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Yeti101

Mystery Turmeric

Question

I recently was given these rhizomes as Turmeric - Curcuma longa, though the person who gave me this gift probably didn't concern themselves with botanical names. All i know is that it was given to them as Turmeric.

At a glance I do not think that this is the classic Turmeric - I've bought it fresh before and I expected the skin to be less ginger-looking and it to be much more orange, both inside and out (it's actually a bit more pale than the photos show. Apparently it's growth habit and flower are very similar to C. longa .

The freshly cut rhizome smells a lot like fresh Turmeric, but not quite the same. It has a similar taste to fresh turmeric, but not as strong and there is a hint of starch - like raw potato.

I only recently realized that there were many varieties of Curcuma longa, so I'm not sure if this is a different variety or a different species altogether. If it were a different species, I was thinking perhaps Curcuma aromatica?

Anyone have any ideas?

I'll post some more pics as they grow a bit bigger.

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Tum2.JPG

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There are two distinctly different plants getting around in Aust under the name of turmeric.

the one that you have in the pic here ( let's call it yellow turmeric),

and a darker, orange one , turmeric... The real deal...Curcuma longa.

The yellow one is a slightly bigger plant with a slightly heavier textured

and more deeply corrugated leaf.

its also a more vigorous and higher yielding grower,

so naturally that is the one that's gonna increase its presence in nurseries,

gardens and fruit n veg shops.

it tastes very similar and is used in the same way from a culinary and medicinal perspective ,

but I do much prefer the orange one.

 

ive been trying to get to the bottom ot it since years before the Internet 

and eventually gave it a rest since moving to a colder climate ...

Out of the range where it's easy to grow

For a long time was of the belief ( and still slightly suspect) that it is a different species,

but I've heard some people insist that it's a different strain of C.longa.

Anyway, keep an eye out for the one with the deep Orange rhizome.

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I think some galangal can be that colour, not sure of the taste/smell myself as I've never used galangal :)

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Don't think it's Galangal, but thanks anyway :)

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You would know if it's galangal! lol (not taking the piss, its just strong). I'm curious about this. I love growing all sorts of tubers.

Galangal makes a nice tea though.

If you ever grow a big bunch of it, let me know and I could buy some off you.

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I think I've seen both the varieties you're talking about (the pictured yellow one, which a friend grows, and the orange one which you usually find as fresh turmeric root in shops) but didn't realise there were different species - I assumed they were both just varieties of longa. Now reading about C. aromatica, I think I was wrong and that might be what my friend is growing. It's been interesting reading about it anyway! For instance, I had heard the term "white tumeric" and assumed they were talking about this yellowish one, just because it's paler than the typical bright-orange turmeric (you know, like "white grapefruit"). But no, apparently there is actually a species which has white rhizomes. Another, C. caesia "black turmeric" has rhizomes which stain blue!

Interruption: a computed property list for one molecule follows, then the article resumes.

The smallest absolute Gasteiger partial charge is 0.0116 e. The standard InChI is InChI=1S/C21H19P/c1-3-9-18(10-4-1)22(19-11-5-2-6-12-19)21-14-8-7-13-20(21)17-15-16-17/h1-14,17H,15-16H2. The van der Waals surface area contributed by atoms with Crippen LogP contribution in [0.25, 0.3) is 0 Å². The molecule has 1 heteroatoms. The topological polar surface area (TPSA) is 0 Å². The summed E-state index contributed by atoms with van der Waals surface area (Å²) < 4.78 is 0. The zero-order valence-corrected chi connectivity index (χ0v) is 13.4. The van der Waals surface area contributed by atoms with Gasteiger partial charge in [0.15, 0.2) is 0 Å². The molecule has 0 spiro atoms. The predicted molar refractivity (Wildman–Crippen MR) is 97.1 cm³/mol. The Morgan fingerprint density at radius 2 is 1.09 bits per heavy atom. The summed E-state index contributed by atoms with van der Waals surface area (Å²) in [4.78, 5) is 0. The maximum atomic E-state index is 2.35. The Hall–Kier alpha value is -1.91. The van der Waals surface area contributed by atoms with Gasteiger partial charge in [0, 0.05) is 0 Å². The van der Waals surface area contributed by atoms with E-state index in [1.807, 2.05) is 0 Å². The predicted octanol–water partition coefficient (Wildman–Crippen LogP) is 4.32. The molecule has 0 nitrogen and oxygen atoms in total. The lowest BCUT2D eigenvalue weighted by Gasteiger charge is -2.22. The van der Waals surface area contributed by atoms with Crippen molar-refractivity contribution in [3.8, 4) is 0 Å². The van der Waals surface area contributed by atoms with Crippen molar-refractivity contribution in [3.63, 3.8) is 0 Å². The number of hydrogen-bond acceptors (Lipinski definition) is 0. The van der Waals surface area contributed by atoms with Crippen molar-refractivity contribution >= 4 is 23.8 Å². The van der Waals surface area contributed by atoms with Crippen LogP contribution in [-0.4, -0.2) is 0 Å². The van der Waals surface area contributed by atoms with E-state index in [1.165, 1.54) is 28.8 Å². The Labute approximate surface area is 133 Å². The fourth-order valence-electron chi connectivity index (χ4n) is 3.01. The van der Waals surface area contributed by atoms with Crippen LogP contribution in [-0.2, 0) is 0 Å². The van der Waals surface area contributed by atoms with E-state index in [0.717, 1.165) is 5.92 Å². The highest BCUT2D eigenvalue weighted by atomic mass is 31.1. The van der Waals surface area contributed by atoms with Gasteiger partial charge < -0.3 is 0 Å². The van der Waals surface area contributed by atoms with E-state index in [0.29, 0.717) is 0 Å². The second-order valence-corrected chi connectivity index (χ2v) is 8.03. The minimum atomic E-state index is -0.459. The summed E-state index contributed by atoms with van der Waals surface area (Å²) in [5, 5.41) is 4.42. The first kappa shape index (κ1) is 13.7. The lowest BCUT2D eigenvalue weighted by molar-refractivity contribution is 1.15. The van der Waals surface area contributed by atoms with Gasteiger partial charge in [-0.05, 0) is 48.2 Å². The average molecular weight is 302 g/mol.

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Thankyou for the interesting question, sorry I couldn't help with the ID.

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Yeah, would love some of that black tumeric - didn't know it stained blue!

Anyway, maybe by the time it's dormant in winter I'll have id'd it and can pass some on to people.

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Completely forgot to take any pics when it was growing/flowering, though I do now have at least one massive rhizome (only remembered this as I was re-potting while it's still dormant - haven't checked those in the ground). Confusingly, the flowers were nothing like C. aromatica - not pink at all - much more like C. heyneana or C. Longa, or a pale C. australasica. In other words, when it comes to ID-ing this, I've not made much progress.

Will have to remember to take some photos this year :blush:

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Hey Yeti,

This happened to me, I was advised by a little old lady at the local markets (the kind of person that knows those kind of things..);

You need to break up the rhizome at a younger age. If the plant flowers it loses colour and taste, you need to harvest more regularly then ginger (which you can basically grow on and harvest anytime its desired...). Larger clumps of tumeric need to be broken up and replanted to maintain maximum colour. This is why you never see it for sale in large clumps.

Now I have full coloured tumeric from the same rhizome stock.

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Thanks MountainGoat, I'll break up some rhizomes and leave others intact - then compare at the end of the season.

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I also planted into better soil. They were in heavy clay and are now in prepared beds. It also makes it a bunch easier to harvest, though the bush turkeys love it in nice soft soil....

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